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IF GUILLAUME'S DEATH HAD BEEN CHRISTIAN, by                 Poet's Biography

"If Guillaume's Death Had Been Christian," a prose poem by Max Jacob, opens an intriguing and deeply emotional window into the life and impact of Guillaume Apollinaire, a figure who loomed large in the art and poetry of his era. Apollinaire, as perceived by Jacob, is imbued with a kind of immortality that defies the very concept of death. The poem grapples with themes of mortality, spirituality, and the elusive essence of a human being that transcends bodily existence.

Max Jacob was a French poet, painter, and writer, closely associated with the Cubist movement and the broader avant-garde artistic circles of early 20th-century Paris where he became friends with key figures of the art world such as Pablo Picasso and Apollinaire.

The opening lines, where Jacob is "so sure" Apollinaire was going to die that he had drawn him on his deathbed, play with the notion of certainty and finality. It is as if the act of drawing, itself a form of creation, could seal Apollinaire's fate. However, Apollinaire defies this artistic prediction, appearing the next day "walking around Paris, strong and majestic." This sets the tone for a narrative that consistently undermines our conventional expectations of life, death, and memory.

The surreal imagery at Sacre-Ceur de Montmartre further deepens this complexity. The presence of two black cats, often symbolic of mystery or the supernatural, and a voice that advises against fear introduces an almost mystical atmosphere. This spiritual and somewhat ethereal setting aptly frames Apollinaire, who appears "like a bird with a man's head." Jacob blurs the boundaries between life and death, making us question what it truly means to be alive or dead.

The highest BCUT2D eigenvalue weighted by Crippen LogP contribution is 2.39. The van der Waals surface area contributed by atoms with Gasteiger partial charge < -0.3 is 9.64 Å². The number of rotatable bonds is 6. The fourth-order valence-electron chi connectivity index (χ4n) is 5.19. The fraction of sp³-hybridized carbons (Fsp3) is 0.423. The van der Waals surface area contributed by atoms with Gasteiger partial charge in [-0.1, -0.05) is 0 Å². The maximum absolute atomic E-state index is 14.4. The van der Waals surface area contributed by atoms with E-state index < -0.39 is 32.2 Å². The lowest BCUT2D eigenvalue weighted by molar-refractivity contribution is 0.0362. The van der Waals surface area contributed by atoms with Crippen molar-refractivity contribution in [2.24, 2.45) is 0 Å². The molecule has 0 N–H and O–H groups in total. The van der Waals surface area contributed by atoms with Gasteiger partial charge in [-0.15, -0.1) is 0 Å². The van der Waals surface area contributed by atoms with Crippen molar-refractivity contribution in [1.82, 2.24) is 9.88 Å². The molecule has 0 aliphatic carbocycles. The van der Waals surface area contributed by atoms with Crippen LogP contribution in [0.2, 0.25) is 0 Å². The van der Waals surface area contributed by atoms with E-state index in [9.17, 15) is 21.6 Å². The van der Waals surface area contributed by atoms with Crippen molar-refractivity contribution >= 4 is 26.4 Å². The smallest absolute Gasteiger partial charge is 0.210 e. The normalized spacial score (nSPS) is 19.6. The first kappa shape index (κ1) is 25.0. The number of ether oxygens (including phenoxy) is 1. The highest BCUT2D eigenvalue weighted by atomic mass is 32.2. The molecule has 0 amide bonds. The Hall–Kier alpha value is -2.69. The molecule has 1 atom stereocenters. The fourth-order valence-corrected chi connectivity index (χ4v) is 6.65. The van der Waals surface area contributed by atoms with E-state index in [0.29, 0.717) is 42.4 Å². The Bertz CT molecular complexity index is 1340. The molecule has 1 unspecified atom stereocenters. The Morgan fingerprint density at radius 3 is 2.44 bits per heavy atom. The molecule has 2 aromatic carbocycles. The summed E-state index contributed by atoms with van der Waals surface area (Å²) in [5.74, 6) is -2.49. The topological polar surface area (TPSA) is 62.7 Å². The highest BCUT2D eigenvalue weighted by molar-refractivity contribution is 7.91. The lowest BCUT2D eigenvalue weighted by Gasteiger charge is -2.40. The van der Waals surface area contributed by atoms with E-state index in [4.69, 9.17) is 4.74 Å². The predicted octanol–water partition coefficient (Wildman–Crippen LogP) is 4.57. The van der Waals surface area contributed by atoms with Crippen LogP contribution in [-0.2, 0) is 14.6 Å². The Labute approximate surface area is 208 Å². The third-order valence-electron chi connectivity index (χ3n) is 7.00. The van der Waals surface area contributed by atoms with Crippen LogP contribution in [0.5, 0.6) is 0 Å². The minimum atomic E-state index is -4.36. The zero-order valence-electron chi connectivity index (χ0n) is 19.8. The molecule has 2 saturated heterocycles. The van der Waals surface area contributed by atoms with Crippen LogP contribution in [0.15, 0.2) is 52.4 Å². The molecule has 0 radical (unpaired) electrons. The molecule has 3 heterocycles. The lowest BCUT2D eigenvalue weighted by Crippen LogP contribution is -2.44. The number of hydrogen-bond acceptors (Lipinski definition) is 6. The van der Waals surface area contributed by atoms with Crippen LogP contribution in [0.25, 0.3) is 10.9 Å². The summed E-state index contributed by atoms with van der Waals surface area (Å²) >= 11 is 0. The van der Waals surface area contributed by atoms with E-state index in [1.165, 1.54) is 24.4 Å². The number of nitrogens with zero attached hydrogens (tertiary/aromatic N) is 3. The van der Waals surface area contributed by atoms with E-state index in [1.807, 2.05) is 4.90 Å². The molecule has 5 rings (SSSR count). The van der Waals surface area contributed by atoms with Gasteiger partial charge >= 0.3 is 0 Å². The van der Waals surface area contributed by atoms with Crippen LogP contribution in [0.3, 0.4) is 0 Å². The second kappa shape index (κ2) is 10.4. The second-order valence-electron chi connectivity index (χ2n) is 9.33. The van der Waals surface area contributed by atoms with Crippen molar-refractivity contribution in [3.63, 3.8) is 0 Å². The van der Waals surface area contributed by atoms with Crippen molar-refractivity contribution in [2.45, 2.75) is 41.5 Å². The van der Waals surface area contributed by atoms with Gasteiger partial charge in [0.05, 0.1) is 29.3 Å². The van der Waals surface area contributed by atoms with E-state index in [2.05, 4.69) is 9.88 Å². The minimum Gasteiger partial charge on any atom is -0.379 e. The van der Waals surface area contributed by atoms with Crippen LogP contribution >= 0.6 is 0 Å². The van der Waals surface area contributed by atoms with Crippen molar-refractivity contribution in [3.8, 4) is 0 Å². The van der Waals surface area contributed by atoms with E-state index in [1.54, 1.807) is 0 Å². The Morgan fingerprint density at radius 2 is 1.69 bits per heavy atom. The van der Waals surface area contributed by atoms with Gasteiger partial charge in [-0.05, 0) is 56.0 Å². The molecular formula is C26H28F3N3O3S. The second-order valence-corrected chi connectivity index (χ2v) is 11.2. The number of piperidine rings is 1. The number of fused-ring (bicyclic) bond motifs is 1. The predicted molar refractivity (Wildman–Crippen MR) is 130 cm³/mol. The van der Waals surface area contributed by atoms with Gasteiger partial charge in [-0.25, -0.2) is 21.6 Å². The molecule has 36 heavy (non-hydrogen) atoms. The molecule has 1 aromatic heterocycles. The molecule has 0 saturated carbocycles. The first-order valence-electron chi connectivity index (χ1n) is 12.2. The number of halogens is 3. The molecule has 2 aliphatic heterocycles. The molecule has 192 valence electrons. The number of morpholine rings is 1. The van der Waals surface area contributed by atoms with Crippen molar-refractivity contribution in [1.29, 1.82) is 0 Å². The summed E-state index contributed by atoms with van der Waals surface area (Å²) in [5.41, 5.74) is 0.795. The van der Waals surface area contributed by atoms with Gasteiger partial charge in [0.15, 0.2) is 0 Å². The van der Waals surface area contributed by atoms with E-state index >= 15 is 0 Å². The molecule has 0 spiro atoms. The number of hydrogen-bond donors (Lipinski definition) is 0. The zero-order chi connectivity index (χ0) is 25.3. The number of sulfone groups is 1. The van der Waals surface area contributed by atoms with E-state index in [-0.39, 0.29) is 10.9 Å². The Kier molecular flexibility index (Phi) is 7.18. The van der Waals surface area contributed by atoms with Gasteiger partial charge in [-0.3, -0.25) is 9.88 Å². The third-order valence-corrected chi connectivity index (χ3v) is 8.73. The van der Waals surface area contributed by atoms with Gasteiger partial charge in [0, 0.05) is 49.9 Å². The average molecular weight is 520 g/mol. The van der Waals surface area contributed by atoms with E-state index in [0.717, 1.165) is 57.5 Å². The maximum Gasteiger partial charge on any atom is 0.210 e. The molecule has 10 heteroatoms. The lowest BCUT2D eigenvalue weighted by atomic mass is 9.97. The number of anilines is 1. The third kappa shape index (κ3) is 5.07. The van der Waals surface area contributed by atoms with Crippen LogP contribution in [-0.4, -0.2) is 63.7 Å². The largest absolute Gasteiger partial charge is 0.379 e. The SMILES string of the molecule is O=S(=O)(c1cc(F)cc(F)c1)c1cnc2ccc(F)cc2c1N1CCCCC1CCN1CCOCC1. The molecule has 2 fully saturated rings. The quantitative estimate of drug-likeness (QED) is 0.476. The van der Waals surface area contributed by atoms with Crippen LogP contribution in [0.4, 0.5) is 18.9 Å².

The poem's climax occurs when Jacob encounters Apollinaire leading "a group of disciples." The comparison to Dante is particularly striking, evoking the legendary poet's journey through the realms of Hell, Purgatory, and Heaven. Like Dante, Apollinaire seems to inhabit multiple worlds at once: the earthly and the otherworldly, the mortal and the eternal. This duality forms the crux of the poem, representing Apollinaire as a figure too grand, too multifaceted to be constrained by something as final as death.

Towards the end, a "stout and clever priest" provides an explicit statement that serves as a resolution: "There's no one more alive than Guillaume Apollinaire." This assertion encapsulates the poem's core message: that Apollinaire's spirit, his influence, his art, render him immortal. It is as if his very essence has been disseminated into the world, making him a permanent part of its fabric.

In "If Guillaume's Death Had Been Christian," Max Jacob delivers a powerful tribute that transcends the conventions of an elegy or memorial. Through a blend of vivid imagery, symbolic allusions, and shifting narrative perspectives, he captures the larger-than-life aura of Guillaume Apollinaire. The prose poem becomes an artistic medium through which both poets defy the limitations of earthly existence, reaching towards something infinitely more profound.

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